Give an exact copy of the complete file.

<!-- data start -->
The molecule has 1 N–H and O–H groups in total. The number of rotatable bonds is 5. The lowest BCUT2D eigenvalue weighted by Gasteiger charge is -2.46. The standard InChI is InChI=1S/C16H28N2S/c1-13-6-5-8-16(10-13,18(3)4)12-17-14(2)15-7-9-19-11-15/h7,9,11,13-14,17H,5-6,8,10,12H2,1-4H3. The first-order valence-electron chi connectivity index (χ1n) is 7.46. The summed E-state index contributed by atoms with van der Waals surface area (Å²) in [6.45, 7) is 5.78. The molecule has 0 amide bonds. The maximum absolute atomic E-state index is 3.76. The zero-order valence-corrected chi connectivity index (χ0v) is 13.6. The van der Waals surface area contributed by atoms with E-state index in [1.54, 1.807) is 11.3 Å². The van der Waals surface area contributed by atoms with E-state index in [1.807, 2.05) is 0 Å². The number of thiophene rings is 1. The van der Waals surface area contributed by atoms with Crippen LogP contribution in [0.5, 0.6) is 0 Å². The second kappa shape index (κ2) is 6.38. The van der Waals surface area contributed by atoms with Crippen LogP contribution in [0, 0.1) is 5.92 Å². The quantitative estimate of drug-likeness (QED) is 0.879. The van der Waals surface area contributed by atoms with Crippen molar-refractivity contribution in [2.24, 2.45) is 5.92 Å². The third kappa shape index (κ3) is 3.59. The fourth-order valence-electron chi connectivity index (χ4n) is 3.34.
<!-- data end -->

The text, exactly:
The molecule has 1 N–H and O–H groups in total. The number of rotatable bonds is 5. The lowest BCUT2D eigenvalue weighted by Gasteiger charge is -2.46. The standard InChI is InChI=1S/C16H28N2S/c1-13-6-5-8-16(10-13,18(3)4)12-17-14(2)15-7-9-19-11-15/h7,9,11,13-14,17H,5-6,8,10,12H2,1-4H3. The first-order valence-electron chi connectivity index (χ1n) is 7.46. The summed E-state index contributed by atoms with van der Waals surface area (Å²) in [6.45, 7) is 5.78. The molecule has 0 amide bonds. The maximum absolute atomic E-state index is 3.76. The zero-order valence-corrected chi connectivity index (χ0v) is 13.6. The van der Waals surface area contributed by atoms with E-state index in [1.54, 1.807) is 11.3 Å². The van der Waals surface area contributed by atoms with E-state index in [1.807, 2.05) is 0 Å². The number of thiophene rings is 1. The van der Waals surface area contributed by atoms with Crippen LogP contribution in [0.5, 0.6) is 0 Å². The second kappa shape index (κ2) is 6.38. The van der Waals surface area contributed by atoms with Crippen LogP contribution in [0, 0.1) is 5.92 Å². The quantitative estimate of drug-likeness (QED) is 0.879. The van der Waals surface area contributed by atoms with Crippen molar-refractivity contribution in [2.24, 2.45) is 5.92 Å². The third kappa shape index (κ3) is 3.59. The fourth-order valence-electron chi connectivity index (χ4n) is 3.34.